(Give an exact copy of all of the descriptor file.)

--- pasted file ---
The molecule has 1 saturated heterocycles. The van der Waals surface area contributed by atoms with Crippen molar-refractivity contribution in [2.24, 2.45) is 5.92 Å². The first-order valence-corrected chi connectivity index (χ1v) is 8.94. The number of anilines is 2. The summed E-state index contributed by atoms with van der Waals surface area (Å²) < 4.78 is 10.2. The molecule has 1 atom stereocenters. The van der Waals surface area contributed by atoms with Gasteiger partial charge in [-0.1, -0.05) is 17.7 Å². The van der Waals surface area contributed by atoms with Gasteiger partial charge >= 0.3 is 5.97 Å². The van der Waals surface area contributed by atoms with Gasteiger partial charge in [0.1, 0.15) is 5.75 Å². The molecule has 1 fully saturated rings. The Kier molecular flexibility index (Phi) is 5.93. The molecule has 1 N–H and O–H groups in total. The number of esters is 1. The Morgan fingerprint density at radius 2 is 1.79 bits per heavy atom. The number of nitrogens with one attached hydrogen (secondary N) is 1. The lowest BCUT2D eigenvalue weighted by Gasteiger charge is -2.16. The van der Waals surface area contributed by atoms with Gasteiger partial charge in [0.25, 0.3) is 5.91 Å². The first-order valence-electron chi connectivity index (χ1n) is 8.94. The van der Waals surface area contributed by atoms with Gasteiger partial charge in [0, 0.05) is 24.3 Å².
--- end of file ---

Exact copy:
The molecule has 1 saturated heterocycles. The van der Waals surface area contributed by atoms with Crippen molar-refractivity contribution in [2.24, 2.45) is 5.92 Å². The first-order valence-corrected chi connectivity index (χ1v) is 8.94. The number of anilines is 2. The summed E-state index contributed by atoms with van der Waals surface area (Å²) < 4.78 is 10.2. The molecule has 1 atom stereocenters. The van der Waals surface area contributed by atoms with Gasteiger partial charge in [-0.1, -0.05) is 17.7 Å². The van der Waals surface area contributed by atoms with Gasteiger partial charge >= 0.3 is 5.97 Å². The van der Waals surface area contributed by atoms with Gasteiger partial charge in [0.1, 0.15) is 5.75 Å². The molecule has 1 fully saturated rings. The Kier molecular flexibility index (Phi) is 5.93. The molecule has 1 N–H and O–H groups in total. The number of esters is 1. The Morgan fingerprint density at radius 2 is 1.79 bits per heavy atom. The number of nitrogens with one attached hydrogen (secondary N) is 1. The lowest BCUT2D eigenvalue weighted by Gasteiger charge is -2.16. The van der Waals surface area contributed by atoms with Gasteiger partial charge in [0.25, 0.3) is 5.91 Å². The first-order valence-electron chi connectivity index (χ1n) is 8.94. The van der Waals surface area contributed by atoms with Gasteiger partial charge in [0, 0.05) is 24.3 Å².